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The Cryosphere An interactive open-access journal of the European Geosciences Union
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Volume 6, issue 6
The Cryosphere, 6, 1239-1250, 2012
https://doi.org/10.5194/tc-6-1239-2012
© Author(s) 2012. This work is distributed under
the Creative Commons Attribution 3.0 License.
The Cryosphere, 6, 1239-1250, 2012
https://doi.org/10.5194/tc-6-1239-2012
© Author(s) 2012. This work is distributed under
the Creative Commons Attribution 3.0 License.

Research article 05 Nov 2012

Research article | 05 Nov 2012

Melting of Northern Greenland during the last interglaciation

A. Born1,2 and K. H. Nisancioglu3,4 A. Born and K. H. Nisancioglu
  • 1Climate and Environmental Physics, Physics Institute, University of Bern, Bern, Switzerland
  • 2Oeschger Centre for Climate Change Research, Bern, Switzerland
  • 3Bjerknes Centre for Climate Research, University of Bergen, Bergen, Norway
  • 4UNI Research, Bergen, Norway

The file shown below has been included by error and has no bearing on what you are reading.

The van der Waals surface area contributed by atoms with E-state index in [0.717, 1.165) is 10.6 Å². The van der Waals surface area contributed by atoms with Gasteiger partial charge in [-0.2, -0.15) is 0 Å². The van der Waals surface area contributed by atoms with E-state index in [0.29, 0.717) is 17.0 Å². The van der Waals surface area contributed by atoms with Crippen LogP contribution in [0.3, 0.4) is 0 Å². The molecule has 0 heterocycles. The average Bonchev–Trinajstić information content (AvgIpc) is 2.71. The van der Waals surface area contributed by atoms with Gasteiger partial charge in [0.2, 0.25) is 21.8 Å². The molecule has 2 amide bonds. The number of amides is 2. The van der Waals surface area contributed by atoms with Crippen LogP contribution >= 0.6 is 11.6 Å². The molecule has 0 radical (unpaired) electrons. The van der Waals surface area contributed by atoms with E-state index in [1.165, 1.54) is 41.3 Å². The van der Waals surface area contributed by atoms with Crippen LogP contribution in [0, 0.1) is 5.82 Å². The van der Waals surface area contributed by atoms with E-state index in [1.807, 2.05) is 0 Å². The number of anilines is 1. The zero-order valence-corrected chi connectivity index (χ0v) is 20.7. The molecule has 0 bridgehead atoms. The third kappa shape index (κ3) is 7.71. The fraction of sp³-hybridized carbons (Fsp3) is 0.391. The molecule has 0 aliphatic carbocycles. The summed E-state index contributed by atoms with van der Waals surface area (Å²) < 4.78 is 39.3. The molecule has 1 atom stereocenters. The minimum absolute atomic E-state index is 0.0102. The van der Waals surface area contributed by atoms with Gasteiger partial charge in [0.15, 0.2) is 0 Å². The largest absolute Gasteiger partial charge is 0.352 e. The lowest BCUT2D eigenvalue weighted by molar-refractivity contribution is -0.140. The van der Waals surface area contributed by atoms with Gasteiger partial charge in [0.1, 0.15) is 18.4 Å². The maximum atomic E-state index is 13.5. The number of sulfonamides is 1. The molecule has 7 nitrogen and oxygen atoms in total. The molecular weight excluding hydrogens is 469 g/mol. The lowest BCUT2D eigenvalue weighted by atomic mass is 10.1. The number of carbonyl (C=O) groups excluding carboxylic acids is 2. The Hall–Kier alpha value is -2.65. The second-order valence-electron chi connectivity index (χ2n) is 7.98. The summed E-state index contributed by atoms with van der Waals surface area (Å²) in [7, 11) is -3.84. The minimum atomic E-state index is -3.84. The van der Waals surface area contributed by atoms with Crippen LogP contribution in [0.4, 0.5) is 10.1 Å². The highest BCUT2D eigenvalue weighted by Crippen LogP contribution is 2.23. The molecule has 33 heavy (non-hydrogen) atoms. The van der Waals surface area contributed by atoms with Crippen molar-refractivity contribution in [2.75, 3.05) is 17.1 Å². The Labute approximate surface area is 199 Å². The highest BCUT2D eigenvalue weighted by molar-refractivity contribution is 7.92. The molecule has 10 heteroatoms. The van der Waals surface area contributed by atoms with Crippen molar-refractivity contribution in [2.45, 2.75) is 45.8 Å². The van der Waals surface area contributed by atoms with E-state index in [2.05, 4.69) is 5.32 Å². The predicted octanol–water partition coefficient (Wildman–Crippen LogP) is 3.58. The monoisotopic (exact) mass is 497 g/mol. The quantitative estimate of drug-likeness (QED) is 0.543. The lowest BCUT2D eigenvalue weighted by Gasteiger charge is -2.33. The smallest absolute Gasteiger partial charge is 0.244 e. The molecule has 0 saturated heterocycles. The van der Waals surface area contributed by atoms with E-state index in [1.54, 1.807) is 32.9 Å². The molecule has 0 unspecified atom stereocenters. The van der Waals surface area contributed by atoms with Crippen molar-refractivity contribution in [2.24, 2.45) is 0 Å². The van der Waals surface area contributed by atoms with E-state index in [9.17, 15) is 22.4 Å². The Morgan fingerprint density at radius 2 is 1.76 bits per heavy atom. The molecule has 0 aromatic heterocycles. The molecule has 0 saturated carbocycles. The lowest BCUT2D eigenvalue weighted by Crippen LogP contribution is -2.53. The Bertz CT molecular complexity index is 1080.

Abstract. Using simulated climate data from the comprehensive coupled climate model IPSL CM4, we simulate the Greenland ice sheet (GrIS) during the Eemian interglaciation with the three-dimensional ice sheet model SICOPOLIS. The Eemian is a period 126 000 yr before present (126 ka) with Arctic temperatures comparable to projections for the end of this century. In our simulation, the northeastern part of the GrIS is unstable and retreats significantly, despite moderate melt rates. This result is found to be robust to perturbations within a wide parameter space of key parameters of the ice sheet model, the choice of initial ice temperature, and has been reproduced with climate forcing from a second coupled climate model, the CCSM3. It is shown that the northeast GrIS is the most vulnerable. Even a small increase in melt removes many years of ice accumulation, giving a large mass imbalance and triggering the strong ice-elevation feedback. Unlike the south and west, melting in the northeast is not compensated by high accumulation. The analogy with modern warming suggests that in coming decades, positive feedbacks could increase the rate of mass loss of the northeastern GrIS, exceeding the recent observed thinning rates in the south.

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